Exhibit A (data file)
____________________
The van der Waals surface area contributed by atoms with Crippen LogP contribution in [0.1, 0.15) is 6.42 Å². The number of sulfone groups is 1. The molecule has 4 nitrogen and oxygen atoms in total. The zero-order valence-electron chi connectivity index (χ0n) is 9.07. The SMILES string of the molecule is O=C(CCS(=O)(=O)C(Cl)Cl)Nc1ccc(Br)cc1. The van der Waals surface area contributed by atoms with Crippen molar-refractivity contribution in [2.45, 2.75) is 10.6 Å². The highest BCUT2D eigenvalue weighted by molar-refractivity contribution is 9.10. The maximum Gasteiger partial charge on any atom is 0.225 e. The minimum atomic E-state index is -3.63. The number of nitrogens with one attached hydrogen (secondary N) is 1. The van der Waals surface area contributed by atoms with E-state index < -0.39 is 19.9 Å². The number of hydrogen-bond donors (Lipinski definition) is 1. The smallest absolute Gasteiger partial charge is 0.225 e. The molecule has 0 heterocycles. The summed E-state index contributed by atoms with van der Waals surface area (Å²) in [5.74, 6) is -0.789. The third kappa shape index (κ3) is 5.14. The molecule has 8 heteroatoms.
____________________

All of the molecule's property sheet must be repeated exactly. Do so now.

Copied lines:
The van der Waals surface area contributed by atoms with Crippen LogP contribution in [0.1, 0.15) is 6.42 Å². The number of sulfone groups is 1. The molecule has 4 nitrogen and oxygen atoms in total. The zero-order valence-electron chi connectivity index (χ0n) is 9.07. The SMILES string of the molecule is O=C(CCS(=O)(=O)C(Cl)Cl)Nc1ccc(Br)cc1. The van der Waals surface area contributed by atoms with Crippen molar-refractivity contribution in [2.45, 2.75) is 10.6 Å². The highest BCUT2D eigenvalue weighted by molar-refractivity contribution is 9.10. The maximum Gasteiger partial charge on any atom is 0.225 e. The minimum atomic E-state index is -3.63. The number of nitrogens with one attached hydrogen (secondary N) is 1. The van der Waals surface area contributed by atoms with E-state index < -0.39 is 19.9 Å². The number of hydrogen-bond donors (Lipinski definition) is 1. The smallest absolute Gasteiger partial charge is 0.225 e. The molecule has 0 heterocycles. The summed E-state index contributed by atoms with van der Waals surface area (Å²) in [5.74, 6) is -0.789. The third kappa shape index (κ3) is 5.14. The molecule has 8 heteroatoms.